There has been dramatic growth in recent years in the use of temporary and leased employees. Those workers, sometimes referred to as “contingent employees,” are often employed by an employment services company or temporary employment firm and are supplied to another employer for whom the workers provide their services. The increasing numbers of contingent employees raises many important legal issues. Often, the essential question is whether employers must, under federal and state labor and employment laws, treat contingent employees in their workplaces as though they were regular employees.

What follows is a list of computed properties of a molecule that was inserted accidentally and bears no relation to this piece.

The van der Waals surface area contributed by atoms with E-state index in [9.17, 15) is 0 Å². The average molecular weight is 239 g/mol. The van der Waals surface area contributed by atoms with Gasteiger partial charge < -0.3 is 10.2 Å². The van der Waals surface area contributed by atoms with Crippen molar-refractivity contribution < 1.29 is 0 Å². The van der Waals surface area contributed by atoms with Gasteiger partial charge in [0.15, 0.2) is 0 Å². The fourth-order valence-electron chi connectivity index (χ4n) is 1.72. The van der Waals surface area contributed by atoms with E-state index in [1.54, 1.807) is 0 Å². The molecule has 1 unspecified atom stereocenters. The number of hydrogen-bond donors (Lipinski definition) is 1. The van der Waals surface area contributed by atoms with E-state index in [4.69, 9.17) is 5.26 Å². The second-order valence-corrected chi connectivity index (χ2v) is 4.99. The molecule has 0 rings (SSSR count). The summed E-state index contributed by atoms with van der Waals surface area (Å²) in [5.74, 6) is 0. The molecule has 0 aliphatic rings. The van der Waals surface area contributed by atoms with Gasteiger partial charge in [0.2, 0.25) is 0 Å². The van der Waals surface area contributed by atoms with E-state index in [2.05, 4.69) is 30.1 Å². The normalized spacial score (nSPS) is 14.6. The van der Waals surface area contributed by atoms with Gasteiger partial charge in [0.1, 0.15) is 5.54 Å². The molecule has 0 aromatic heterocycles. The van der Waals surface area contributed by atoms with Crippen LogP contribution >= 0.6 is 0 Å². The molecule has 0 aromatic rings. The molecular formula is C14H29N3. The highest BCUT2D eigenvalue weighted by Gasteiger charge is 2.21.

The term “contingent employment” is a catchall term generally used to refer to all types of employment in which the employee is not a traditional or regular employee. The categories that comprise contingent employees include what often are called temporary employees, leased employees, loaned employees, part-time employees, seasonal employees, involuntarily self-employed workers, and casual employees.